Internet First is driven by government policies to improve Digital Service effectiveness and efficiency from the use of both internet and public cloud.
The Digital Efficiency report 2012 anticipated process efficiencies in government departments (£1.7 – 1.8Bn / year in central government, £2.9Bn NHS).
Non-monetised benefits such as public empowerment and employability benefits were outlined in the Government Digital Strategy.
This was taken up at a departmental level by the Department of Health and Social Care. A Digital Health and Care system: Digital First in Primary Care proposed internet access to enable a channel shift to things like self-management and online consultations.
A letter from John Manzoni, Chief Executive of the Civil Service and Cabinet Office Permanent Secretary, on 16 December 2016 advised: “NHS Digital, with the programme should develop successor plans to move the HSCN architecture and legacy applications progressively to a wholly internet based solution (subject to a cost benefits analysis of doing so).”
The Government Transformation Strategy 2017, “Extended the digital agenda from the citizen to maximising the benefit of collaboration and flexibility across departments and government bodies.”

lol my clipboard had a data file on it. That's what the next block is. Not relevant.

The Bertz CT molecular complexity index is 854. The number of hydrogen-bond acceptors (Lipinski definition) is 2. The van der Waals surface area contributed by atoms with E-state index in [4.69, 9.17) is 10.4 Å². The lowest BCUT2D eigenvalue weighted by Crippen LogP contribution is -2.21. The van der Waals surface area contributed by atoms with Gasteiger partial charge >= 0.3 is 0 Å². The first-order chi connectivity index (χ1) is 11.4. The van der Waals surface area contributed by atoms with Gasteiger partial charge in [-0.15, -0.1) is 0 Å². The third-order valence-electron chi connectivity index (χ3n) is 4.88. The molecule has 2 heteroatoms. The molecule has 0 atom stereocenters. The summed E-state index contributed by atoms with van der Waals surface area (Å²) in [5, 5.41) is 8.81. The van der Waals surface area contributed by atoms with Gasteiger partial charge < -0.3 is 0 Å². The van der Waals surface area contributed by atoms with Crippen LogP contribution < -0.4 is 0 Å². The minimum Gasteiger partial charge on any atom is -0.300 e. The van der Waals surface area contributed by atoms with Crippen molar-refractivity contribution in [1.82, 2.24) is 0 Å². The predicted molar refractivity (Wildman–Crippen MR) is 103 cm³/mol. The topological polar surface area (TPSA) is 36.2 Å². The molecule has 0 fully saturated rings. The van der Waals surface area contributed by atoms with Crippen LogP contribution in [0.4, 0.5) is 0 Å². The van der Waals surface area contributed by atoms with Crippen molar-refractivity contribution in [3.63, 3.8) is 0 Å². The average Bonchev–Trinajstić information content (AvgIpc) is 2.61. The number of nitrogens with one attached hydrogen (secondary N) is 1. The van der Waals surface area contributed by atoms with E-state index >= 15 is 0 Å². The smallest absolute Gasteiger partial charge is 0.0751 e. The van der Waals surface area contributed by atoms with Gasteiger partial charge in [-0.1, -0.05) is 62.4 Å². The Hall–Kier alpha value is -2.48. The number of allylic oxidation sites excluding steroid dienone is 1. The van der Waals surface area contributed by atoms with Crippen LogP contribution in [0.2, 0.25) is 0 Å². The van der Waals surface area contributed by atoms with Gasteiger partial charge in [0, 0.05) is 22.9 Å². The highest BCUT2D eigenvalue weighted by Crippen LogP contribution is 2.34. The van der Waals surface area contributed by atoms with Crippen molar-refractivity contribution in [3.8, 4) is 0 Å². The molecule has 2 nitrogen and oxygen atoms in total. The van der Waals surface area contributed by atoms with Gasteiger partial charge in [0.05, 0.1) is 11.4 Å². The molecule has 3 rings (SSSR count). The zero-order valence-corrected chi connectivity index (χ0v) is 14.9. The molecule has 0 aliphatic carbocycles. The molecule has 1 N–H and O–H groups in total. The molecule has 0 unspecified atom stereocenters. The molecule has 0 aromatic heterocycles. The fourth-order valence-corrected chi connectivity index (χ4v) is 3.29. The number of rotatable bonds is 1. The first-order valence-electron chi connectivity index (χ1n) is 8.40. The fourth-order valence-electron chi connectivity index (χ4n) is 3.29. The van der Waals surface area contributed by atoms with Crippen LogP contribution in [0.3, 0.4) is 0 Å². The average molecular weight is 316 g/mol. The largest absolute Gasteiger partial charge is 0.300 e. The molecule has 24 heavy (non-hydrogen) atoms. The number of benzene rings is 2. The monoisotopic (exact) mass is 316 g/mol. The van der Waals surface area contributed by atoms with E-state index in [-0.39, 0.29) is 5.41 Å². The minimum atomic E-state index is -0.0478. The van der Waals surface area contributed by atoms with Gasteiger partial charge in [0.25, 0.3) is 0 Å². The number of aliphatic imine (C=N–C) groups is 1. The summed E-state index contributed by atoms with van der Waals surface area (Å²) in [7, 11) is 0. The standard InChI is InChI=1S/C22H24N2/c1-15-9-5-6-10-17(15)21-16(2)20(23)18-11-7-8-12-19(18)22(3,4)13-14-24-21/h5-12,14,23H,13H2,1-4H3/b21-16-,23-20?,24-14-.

The Government Digital Services Technology Leaders Network reviewed the positioning of centralised private networks in January 2017 and confirmed that, for the vast majority of public services, the internet is OK. They also said that new services should be made available on the internet.
In October 2018 the Secretary of State’s (SoS) paper ‘The future of healthcare: our vision for digital, data and technology in health and care’, demanded a ‘radical new approach’. He later stated that the NHS should come off ‘expensive private networks’ and that digital services should be accessible over the internet by March 2021.